State v. Fox

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Justia Opinion Summary

After a jury trial, Matthew Fox was convicted of first degree murder and use of a weapon to commit a felony. Fox appealed, asserting that the district court erred when it found him competent to stand trial and when it allowed him to absent himself from major portions of the trial. The Supreme Court affirmed, holding (1) the district court did not err when it determined that Fox was competent to stand trial, and (2) the district court did not err when it found that Fox knowingly and voluntarily waived his right to be present at trial and allowed Fox to absent himself from trial.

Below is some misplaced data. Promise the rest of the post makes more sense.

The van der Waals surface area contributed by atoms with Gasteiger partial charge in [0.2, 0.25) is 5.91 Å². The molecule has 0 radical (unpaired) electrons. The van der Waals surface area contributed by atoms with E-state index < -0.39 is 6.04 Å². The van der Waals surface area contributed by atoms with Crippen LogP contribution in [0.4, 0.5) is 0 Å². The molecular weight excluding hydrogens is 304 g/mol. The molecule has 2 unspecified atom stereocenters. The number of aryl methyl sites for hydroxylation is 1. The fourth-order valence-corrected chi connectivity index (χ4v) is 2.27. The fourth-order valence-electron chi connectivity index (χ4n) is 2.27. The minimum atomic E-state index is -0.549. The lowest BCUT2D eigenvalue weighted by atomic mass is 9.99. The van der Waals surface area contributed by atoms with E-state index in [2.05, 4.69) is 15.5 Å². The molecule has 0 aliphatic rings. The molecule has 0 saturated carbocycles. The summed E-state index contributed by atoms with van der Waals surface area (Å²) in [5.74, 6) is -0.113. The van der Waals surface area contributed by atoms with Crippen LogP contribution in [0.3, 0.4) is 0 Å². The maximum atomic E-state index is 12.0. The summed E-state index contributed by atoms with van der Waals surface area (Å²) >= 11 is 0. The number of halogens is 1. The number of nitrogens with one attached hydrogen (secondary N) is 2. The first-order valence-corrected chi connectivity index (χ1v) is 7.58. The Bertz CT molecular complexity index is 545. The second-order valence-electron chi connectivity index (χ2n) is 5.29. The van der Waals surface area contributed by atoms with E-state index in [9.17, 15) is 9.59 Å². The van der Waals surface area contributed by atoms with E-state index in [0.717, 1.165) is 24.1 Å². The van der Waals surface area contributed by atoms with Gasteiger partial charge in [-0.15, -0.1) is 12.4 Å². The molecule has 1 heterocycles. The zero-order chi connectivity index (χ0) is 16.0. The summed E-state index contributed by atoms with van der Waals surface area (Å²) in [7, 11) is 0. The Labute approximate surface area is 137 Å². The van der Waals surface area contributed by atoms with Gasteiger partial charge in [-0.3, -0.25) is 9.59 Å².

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Nebraska Advance Sheets state v. fox Cite as 282 Neb. 957 957 State of Nebraska, appellee, v. Matthew A. Fox, appellant. ___ N.W.2d ___ Filed December 30, 2011. No. S-11-045. 1. Courts: Trial: Mental Competency: Appeal and Error. The question of competency to stand trial is one of fact to be determined by the court, and the means employed in resolving the question are discretionary with the court. The trial court s determination of competency will not be disturbed unless there is insufficient evidence to support the finding. 2. Trial: Waiver. Whether a defendant could and, in fact, did waive his or her right to attend all stages of his or her trial presents a question of law. 3. Judgments: Appeal and Error. When dispositive issues on appeal present questions of law, an appellate court has an obligation to reach an independent conclusion irrespective of the decision made by the court below. 4. Constitutional Law: Trial: Mental Competency. A person has a constitutional right not to be put to trial when lacking mental capacity. 5. Trial: Mental Competency. A person is competent to stand trial if he or she has the capacity to understand the nature and object of the proceedings against him or her, to comprehend his or her condition in reference to such proceedings, and to make a rational defense. 6. ____: ____. The competency to stand trial standard includes both (1) whether the defendant has a rational as well as factual understanding of the proceedings against him or her and (2) whether the defendant has sufficient present ability to consult with his or her lawyer with a reasonable degree of rational u ­ nderstanding. 7. Constitutional Law: Criminal Law: Trial: Witnesses. The Confrontation Clause of the Sixth Amendment to the U.S. Constitution provides that in all criminal prosecutions, the accused shall enjoy the right to be confronted with the witnesses against him or her. The 14th Amendment makes the guarantees of this clause obligatory upon the states. 8. Constitutional Law: Trial: Witnesses. The Confrontation Clause guarantees the accused s right to be present in the courtroom at every stage of his or her trial. 9. Trial: Waiver. If a defendant is to effectively waive his or her presence at trial, that waiver must be knowing and voluntary. Appeal from the District Court for Lancaster County: Robert R. Otte, Judge. Affirmed. James R. Mowbray and Jerry L. Soucie, of Nebraska Commission on Public Advocacy, for appellant. Jon Bruning, Attorney General, and George R. Love for appellee. Nebraska Advance Sheets 958 282 nebraska reports Heavican, C.J., Connolly, Gerrard, Stephan, McCormack, and Miller-Lerman, JJ. Miller-Lerman, J. NATURE OF CASE Matthew A. Fox appeals his convictions for first degree murder and use of a weapon to commit a felony. Fox asserts that the district court for Lancaster County erred when it found him competent to stand trial and when it allowed him to absent himself from major portions of the trial. Because we find that the district court did not err when it found that Fox was competent to stand trial or when it allowed Fox to absent himself from trial, we affirm. STATEMENT OF FACTS On October 25, 2008, Fox, then 19 years old, killed his mother, Sherry Fox, by striking her repeatedly in the head with an ax in the basement of their home in Lincoln, Nebraska. Fox was arrested that day, and on November 25, the State filed an information charging Fox with murder in the first degree and use of a weapon to commit a felony. Fox pled not guilty. On February 26, 2009, Fox s attorney filed a motion for a competency examination alleging that he had reason to believe Fox was not currently competent to stand trial. After a hearing, the district court on March 11 entered an order appointing a doctor to examine Fox to determine his competency to stand trial. After the competency evaluation had been completed, Fox s attorney moved the court to declare Fox incompetent to stand trial. On April 28, 2009, the court entered an order finding that Fox was currently incompetent to stand trial. The court s finding was based in part on the report of psychologists who concluded that Fox was not competent to stand trial because, although he had a factual understanding of his legal situation, he was experiencing severe depressive symptoms which impede[d] his ability to meaningfully assist his attorney and participate in his defense. The court ordered Fox to be transferred to the Lincoln Regional Center (LRC) for treatment. The court further ordered LRC staff to report to the court when Fox s disability had improved to the extent he was competent Nebraska Advance Sheets state v. fox Cite as 282 Neb. 957 959 to stand trial or, in the alternative, LRC was to submit a progress report within 6 months of commencement of treatment if Fox s disability had not so improved. After a review hearing on November 13, the court ruled that Fox remained incompetent to stand trial. The court held another review hearing on April 27, 2010, at which the State offered a report by a psychiatrist and a psychologist which concluded that Fox was competent to stand trial because he had demonstrated an adequate understanding of the legal system and appear[ed] to have the ability to assist his attorney in developing a rational defense. The report noted that although Fox had the ability to assist in his defense, thus far, [he] has not chosen to do so. The report noted that Fox s behavior and reluctance to discuss his legal circumstances appear[ed] volitional and that any symptoms that he may [have been] experiencing [did] not appear to be so severe as to prevent him from assisting in his defense, if he [chose] to cooperate with legal counsel. The psychiatrist and the psychologist testified to similar effect at the hearing. Fox offered into evidence a forensic psychologist s report, in which the forensic psychologist retained by Fox opined that Fox appear[ed] to have the requisite capacities associated with marginal competence to proceed with adjudication but that he had some serious concerns about [Fox s] propensity to decompensate under stress. The forensic psychologist testified that Fox still has a tremendous amount of difficulty approaching the whole topic of what happened in and around the time period that his mom died, that his mom was killed. Seems to have a lot of angst around that issue, not understanding how it came to that, having some understanding that he s the cause of it, but of not knowing why or how. The forensic psychologist called by Fox testified that in talking about what happened in connection with his mother s death, Fox was not sure what happened, how it came to happen . . . . [H]e always says he ll either break it off or he ll say . . . I don t want to think about this any more. And he gets shaky, angry, anxious. He gets very nervous when he talks about all of this. Nebraska Advance Sheets 960 282 nebraska reports At the hearing, the forensic psychologist further testified that he had concerns that Fox might decompensate during the [criminal] proceedings or prior to the proceedings because of the stress and that he had concerns about how Fox s inability or desire not to talk about the circumstances leading to the death of his mother [will] affect his ability to proffer an affirm­ ative defense of insanity or other defenses that might have elements of his mental state at the time entailed. On May 6, 2010, the district court filed an order in which it found that Fox was competent to stand trial. The court specifically found that Fox had the mental capacity to understand the nature and object of the proceedings against him and can comprehend his own condition in reference to the proceedings and has the ability to make a rational defense and help with that defense. The court stated that it had reviewed and considered factors set forth in Nebraska cases, including the concurrence in State v. Guatney, 207 Neb. 501, 299 N.W.2d 538 (1980) (Krivosha, C.J., concurring), and that after such review, the court was compelled to conclude that [Fox] is competent to stand trial in this matter. The court further ordered that pending trial, Fox should remain at LRC. Fox thereafter filed a notice of intent to rely upon a defense that he was not responsible by reason of insanity. The district court granted the State s subsequent motion to require Fox to be examined by a psychiatrist to determine Fox s mental capacity at the time of his mother s killing. On July 26, 2010, Fox filed a motion in which he sought to determine whether he could waive his attendance at various critical stages of the proceedings against him. Fox expressed a desire to not be present at his trial, but most specifically during any portions of his trial involving discussions or pres­ entation of evidence or testimony regarding the circumstances surrounding the death of Sherry Fox. However, in the motion requesting such determination, Fox s attorney asserted that given [Fox s] history and prior findings regarding his mental status, the current state of the record is insufficient to determine whether a) [Fox] may waive his right to attendance at the majority (if not all) of his trial, b) [Fox] is competent to make a knowing and intelligent waiver of his constitutional rights [to be present at trial Nebraska Advance Sheets state v. fox Cite as 282 Neb. 957 961 and ­ confront the witnesses against him], and c) [Fox s] desire not to attend his trial is a manifestation of his prior and current mental illness. Fox s attorney also cited authority to the effect that a defendant may not waive his or her presence at trial, including Neb. Rev. Stat. § 29-2001 (Reissue 2008), which states in part, [n]o person indicted for a felony shall be tried unless personally present during the trial. At a hearing on the motion, Fox stated that at trial he did not want to see any of the forensic stuff. He said that he would be willing to be present during voir dire, opening statements, and testimony that did not touch on forensic evidence, but that he did not want to be present during closing statements, which would include discussion of forensic evidence. Fox stated that he did not remember and did not want to remember what happened the night his mother died. Fox clarified that forensic evidence included pictures and descriptions, including the autopsy, and that he did not want to see it or hear it or think about it. The district court conducted a hearing, at which Fox was present, on Fox s motion to absent himself from certain proceedings. The district court advised Fox that the purpose of the hearing was to inquire as to whether or not [Fox] should be allowed not to be present at portions of the trial. A colloquy among the parties ensued. During the hearing, Fox s counsel indicated that it would be . . . Fox s decision [to attend some or all of the proceedings in connection with his trial] if, in fact, he was competent to make that decision and had rational and legitimate reasons not to attend. Fox s counsel confirmed that Fox had been informed that if he were to decide at the hearing he did not wish to attend trial, he would be able to change his mind at any time, and that the court would allow him to attend any particular portion of the trial he wished to attend. The district court confirmed this was an accurate statement of the proceeding. The State also stated for the record that Fox was advised that he could change his mind at any time if he wished to be present at trial. The district court sustained Fox s motion to waive attend­ ance at trial in an order entered October 18, 2010. In its order, the court found that Fox understood his right to be present at Nebraska Advance Sheets 962 282 nebraska reports trial and at all hearings and proceedings, as well as his right to face and confront the witnesses against him. The court further found that Fox understood that he could choose to be present or not present at any portion of the trial and that he had the right to change his mind at any time and be present for any or all of the trial. The court finally found that Fox had not been threatened or coerced in any way. The jury was selected on October 25, 2010, and the verdict was returned on October 29. Fox elected not to attend much of the trial. At times throughout the trial, the court inquired of defense counsel regarding Fox s intention to attend upcoming segments of the trial, and defense counsel informed the court that Fox did not wish to be present. Fox was advised that he could observe the trial on closed circuit television when he was not present in court. Defense counsel generally reported that Fox did not wish to observe the trial on closed circuit television but that he wished to listen to the testimony of his brother and of his sister by closed circuit. The court advised the jury that Fox had the right to be present or to be absent for portions of the trial but that the jury was to make nothing of that and make no assumptions or take that in any way as to determining his guilt or innocence in this case. With regard to Fox s insanity defense, a psychiatrist called by the State at trial opined that at the time of the killing, Fox suffered from depression and schizoid personality disorder, but that he was not legally insane. A psychiatrist called by the defense also opined that Fox suffered from depression and schizoid personality disorder at the time of the killing but testified that there was not enough information available to make a determination whether Fox was legally insane. The jury rejected Fox s insanity defense and found Fox guilty of first degree murder and use of a weapon to commit a felony. The court sentenced Fox to life imprisonment on the murder conviction and to a consecutive sentence of 10 to 15 years imprisonment on the weapon conviction. Fox appeals. ASSIGNMENTS OF ERROR Fox claims that the district court erred when it (1) found him competent to stand trial and (2) permitted him to absent Nebraska Advance Sheets state v. fox Cite as 282 Neb. 957 963 h ­ imself from the trial because his waiver of his right to be present at trial was not knowingly or voluntarily made. STANDARDS OF REVIEW [1] The question of competency to stand trial is one of fact to be determined by the court, and the means employed in resolving the question are discretionary with the court. State v. Walker, 272 Neb. 725, 724 N.W.2d 552 (2006). The trial court s determination of competency will not be disturbed unless there is insufficient evidence to support the finding. Id. [2,3] Whether a defendant could and, in fact, did waive his or her right to attend all stages of his or her trial presents a question of law. State v. Zlomke, 268 Neb. 891, 689 N.W.2d 181 (2004). When dispositive issues on appeal present questions of law, an appellate court has an obligation to reach an independent conclusion irrespective of the decision made by the court below. Id. ANALYSIS The Court Did Not Err When It Determined That Fox Was Competent to Stand Trial. Fox first claims that that the district court erred when it found that he was competent to stand trial. We find no merit to this assignment of error. [4,5] A person has a constitutional right not to be put to trial when lacking mental capacity. Indiana v. Edwards, 554 U.S. 164, 177, 128 S. Ct. 2379, 171 L. Ed. 2d 345 (2008). See, also, State v. Hessler, ante p. 935, ___ N.W.2d ___ (2011). We have stated that a person is competent to stand trial if he or she has the capacity to understand the nature and object of the proceedings against him or her, to comprehend his or her condition in reference to such proceedings, and to make a rational defense. State v. Vo, 279 Neb. 964, 783 N.W.2d 416 (2010); Walker, supra. [6] The U.S. Supreme Court has recently reiterated the standard to determine if a defendant is competent to stand trial in Indiana v. Edwards by stating that the competency standard includes both (1) whether the defendant has a rational as well as factual understanding of the proceedings against him and (2) whether the defendant has sufficient present ability to Nebraska Advance Sheets 964 282 nebraska reports consult with his lawyer with a reasonable degree of rational understanding. 554 U.S. at 170 (emphasis in original) (citing Dusky v. United States, 362 U.S. 402, 80 S. Ct. 788, 4 L. Ed. 2d 824 (1960) (per curiam)). See, also, Hessler, supra. It has been stated that requiring a criminal defendant to be competent has a modest aim: It seeks to ensure that he has the capacity to understand the proceedings and to assist counsel. Godinez v. Moran, 509 U.S. 389, 402, 113 S. Ct. 2680, 125 L. Ed. 2d 321 (1993). See, also, Hessler, supra. In this case, the district court found that Fox was competent to stand trial. At the April 27, 2010, review hearing regarding Fox s competency, a psychiatrist and a psychologist who were called by the State as witnesses testified that Fox was competent, and a forensic psychologist who was called by Fox testified that Fox was marginally competent. The district court reached its determination based on this testimony and reports in evidence. The State submitted a report by the psychiatrist and the psychologist which stated that Fox had demonstrated an adequate understanding of the legal system and appear[ed] to have the ability to assist his attorney in developing a rational defense. Their report also noted that although Fox had chosen not to assist in his defense, his behavior and reluctance to discuss his legal circumstances appear[ed] volitional and that Fox s symptoms did not appear to be so severe as to prevent him from assisting in his defense, if he [chose] to cooperate with legal counsel. The psychiatrist and the psychologist testified to similar effect. The forensic psychologist called by Fox gave similar testimony stating that he believed Fox was marginally competent to stand trial. While noting his concern regarding Fox s propensity to decompensate under stress, the forensic psychologist stated in his report that Fox appear[ed] to have the requisite capacities associated with marginal competence to proceed with adjudication. In its order finding that Fox was competent to stand trial, the district court stated that it had reviewed the evidence and considered the factors set forth in Nebraska cases, including a concurring opinion in State v. Guatney, 207 Neb. 501, 299 Nebraska Advance Sheets state v. fox Cite as 282 Neb. 957 965 N.W.2d 538 (1980) (Krivosha, C.J., concurring). This concurrence lists 20 factors which it suggests be considered in determining whether a defendant is competent to stand trial. Fox urges us to endorse consideration of these 20 factors. We find it unnecessary in this case to adopt the 20-factor test set forth in the Guatney concurrence. Nevertheless, we note that the district court stated that it had reviewed each of them, along with the evidence, and indicated that it was compelled to conclude that [Fox was] competent to stand trial in this matter. The record shows that Fox had an understanding of the nature and object of the proceedings against him, could comprehend his own condition in reference to the proceedings, and had the ability to make a rational defense. See, State v. Vo, 279 Neb. 964, 783 N.W.2d 416 (2010); Guatney, supra. The district court s determination is supported by sufficient evidence. See, Vo, supra; State v. Walker, 272 Neb. 725, 724 N.W.2d 552 (2006). For completeness, we note that, as we explain below, Fox voluntarily chose not to participate in portions of his defense, although the record showed that he had the capacity to participate. The district court did not err when it found that Fox was competent to stand trial. Notwithstanding the record made in connection with the pretrial determination that Fox was competent to stand trial, Fox urges us to adopt a requirement of an additional posttrial competency finding as set forth by the U.S. Court of Appeals for the District of Columbia Circuit in Wilson v. United States, 391 F.2d 460 (D.C. Cir. 1968). In Wilson, the defendant was tried and convicted of five counts of assault with a pistol and robbery. Id. In a car accident following the robberies, the defendant suffered a head injury, and the medical evidence showed that he could not, and probably never would, remember anything that happened from the afternoon of the robberies until he regained consciousness 3 weeks later. Id. The district court found that the defendant was competent to stand trial, but the District of Columbia Circuit remanded for more extensive post-trial findings on the question of whether the [defendant s] loss of memory did in fact deprive him of the fair trial and effective assistance of counsel to which the Fifth and Sixth Amendments entitle him. 391 F.3d at 463. For ­purposes Nebraska Advance Sheets 966 282 nebraska reports of remand, the appellate court directed the district court to make additional posttrial findings of fact regarding whether the defendant had demonstrated his competency during trial. Three opinions were filed in Wilson, one denominated a concurrence, to avoid the impasse of a 3-way split, id. at 466 (Leventhal, Circuit Judge, concurring), and one denominated a dissent, (Fahy, Senior Circuit Judge, dissenting). Fox urges us to adopt the Wilson standard. We decline to adopt the procedure set forth in Wilson. Consistent with our decision, we note that other courts have declined to adopt the Wilson standard in cases where the defendants claim they are incompetent to stand trial because they have suffered from amnesia for the period of time during which the alleged crime occurred. In these decisions, courts have generally stated that amnesia of the events alone does not render a defendant per se incompetent to stand trial. See, e.g., Davis v. Wyrick, 766 F.2d 1197 (8th Cir. 1985); Morris v. State, 301 S.W.3d 281 (Tex. Crim. App. 2009) (cases collected); U.S. v. Douglas, No. 06-00159-01-CR-W-NKL, 2007 WL 541609 (W.D. Mo. Feb. 16, 2007) (unpublished opinion). Additionally, declining to adopt the Wilson standard is in accord with our own jurisprudence. In State v. Holtan, 205 Neb. 314, 287 N.W.2d 671 (1980), we determined that the mere fact that the defendant maintained he did not recall committing the crime, but with full faculty entered a plea, did not impose upon the trial court an obligation or duty to require a competency ­hearing. In this case, the record shows the district court effectively determined that Fox is not suffering from amnesia or an actual loss of memory. The record shows that Fox has elected not to discuss or remember the events surrounding his mother s death because of their disturbing nature and his risk of decompensating. Fox s case is distinguishable from Wilson, supra, and other cases where the defendants did not have the capacity to remember the events surrounding their alleged crimes, and our ruling in this case does not necessarily speak to refining the procedure where a defendant is unable to remember the events during the alleged crime. We decline to adopt the procedure regarding competency set forth in Wilson. We conclude that the Nebraska Advance Sheets state v. fox Cite as 282 Neb. 957 967 district court did not err when it found that Fox was competent to stand trial. The Court Did Not Err When It Found That Fox Knowingly and Voluntarily Waived His Right to Be Present at Trial and Allowed Fox to Absent Himself From Trial. Fox next generally claims that the district court erred when it allowed him to absent himself from much of the trial. We read Fox s claim as an assertion that he did not knowingly and voluntarily waive his constitutional and statutory right to be present at his trial. We find no merit to this assignment of error. [7,8] The U.S. Supreme Court addressed the defendant s right to be present in the courtroom in Illinois v. Allen, 397 U.S. 337, 90 S. Ct. 1057, 25 L. Ed. 2d 353 (1970). The Court stated: The Confrontation Clause of the Sixth Amendment to the United States Constitution provides that: In all criminal prosecutions, the accused shall enjoy the right . . . to be confronted with the witnesses against him . . . . We have held that the Fourteenth Amendment makes the guarantees of this clause obligatory upon the States. Pointer v. Texas, 380 U.S. 400[, 85 S. Ct. 1065, 13 L. Ed. 2d 923] (1965). One of the most basic of the rights guaranteed by the Confrontation Clause is the accused s right to be present in the courtroom at every stage of his trial. Lewis v. United States, 146 U.S. 370[, 13 S. Ct. 136, 36 L. Ed. 1011] (1892). 397 U.S. at 338. The Nebraska Constitution contains a similar provision and we have discussed the right to be present at one s criminal trial under Neb. Const. art. I, § 11, in State v. Zlomke, 268 Neb. 891, 689 N.W.2d 181 (2004). Neb. Const. art. I, § 11, states: In all criminal prosecutions the accused shall have the right to appear and defend in person or by counsel . . . . The Nebraska statutory right to be present during trial is found at § 29-2001, which provides: No person indicted for a felony shall be tried unless personally present during the trial. Persons indicted for a Nebraska Advance Sheets 968 282 nebraska reports misdemeanor may, at their own request, by leave of the court be put on trial in their absence. The request shall be in writing and entered on the journal of the court. We have previously considered the criminal defendant s constitutional and statutory right to be present at trial, as well as the effective knowing and voluntary waiver of that right. In Scott v. State, 113 Neb. 657, 204 N.W. 381 (1925), we referred to the predecessor statute to § 29-2001 in a case where the defendant was released on bail and was voluntarily not present at trial. In Scott, we stated: It is insisted, and no doubt is the law, that under this statute defendant has a right to be present at all times when any proceeding is taken during the trial, from the impaneling of the jury to the rendition of the verdict, inclusive, unless he has waived such right . . . . 113 Neb. at 659, 204 N.W. at 381. [9] We discussed the absence of a criminal defendant issue further in State v. Red Kettle, 239 Neb. 317, 476 N.W.2d 220 (1991). After acknowledging that a defendant may waive his right to be present at any proceeding during his trial, we stated that [i]f a defendant is to effectively waive his presence at trial, that waiver must be knowing and voluntary. Id. at 325, 476 N.W.2d at 225. In Red Kettle, we noted that the court advised the defendant of his right to be present at trial and read § 29-2001 to the defendant. Additionally, the court advised the jury, without objection from the defendant, that the defendant has a right not to be present at the trial. The fact that he has been voluntarily absent from the trial must not be considered by you as an admission of guilt and must not influence your verdict in any way. Red Kettle, 239 Neb. at 326, 476 N.W.2d at 226. In Red Kettle, we determined that the trial court did not err in conducting the trial in the defendant s absence. In this case, after he had been found competent to stand trial, Fox filed a motion to waive his attendance at trial. He explained that it would be difficult for him to view forensic and other evidence depicting his mother s death. Fox contends that he would have suffered negative mental health consequences if he had viewed certain evidence; and on appeal, he seems to assert that this choice to absent himself from trial to avoid Nebraska Advance Sheets state v. fox Cite as 282 Neb. 957 969 these consequences was, therefore, not voluntary. We reject this contention. There is nothing in the record which indicates that Fox was incapable of making the choice to attend or not attend trial. In Godinez v. Moran, 509 U.S. 389, 113 S. Ct. 2680, 125 L. Ed. 2d 321 (1993), the U.S. Supreme Court acknowledged that a defendant must make numerous decisions during a trial which may affect a constitutional right such as whether to waive his privilege against compulsory self-incrimination, waive the right to a jury trial, and other strategic choices. In Godinez, the Court stated that all criminal defendants . . . may be required to make important decisions once criminal proceedings have been initiated. 509 U.S. at 398 (emphasis in original). The fact that difficult choices must be made does not make the fact of selection or the selected option involuntary. The record shows that the district court conducted a hearing on Fox s request to absent himself from portions of the trial and that the issue was discussed with Fox present. Fox s counsel confirmed that Fox had been informed that if Fox decided not to attend the trial, Fox could change his mind at any time and be present at any portion of the trial he wished to attend. The court confirmed that this was an accurate statement of the substance of the hearing. In its order sustaining Fox s motion to waive attendance at trial, the district court found that Fox understood his right to be present at trial and at all hearings and proceedings, as well as his right to face and confront the witnesses against him. The district court thus found that Fox s choice to waive his right to be present was knowingly and voluntarily made. The court also found that Fox understood that he had the choice to be present or not present at any portion of the trial and that Fox had the right to change his mind at any time. At various times throughout the trial, the court asked defense counsel if Fox intended to attend upcoming portions of the trial, and defense counsel informed the court that Fox did not wish to be present. The court also advised Fox that he could observe the trial on closed circuit television when he was not present in court. Additionally, the court admonished the jury that Fox had the right to be present or absent for portions of the Nebraska Advance Sheets 970 282 nebraska reports trial, but that the jury was to make nothing of that and make no assumptions or take that in any way as to determining his guilt or innocence in this case. Based on the facts, we conclude that the district court did not err when it found that Fox knowingly and voluntarily waived his constitutional and statutory right to be present at trial. CONCLUSION The district court did not err when it determined that Fox was competent to stand trial. The district court did not err when it concluded that Fox knowingly and voluntarily waived his right to be present at trial. Accordingly, we affirm. Affirmed. Wright, J., not participating.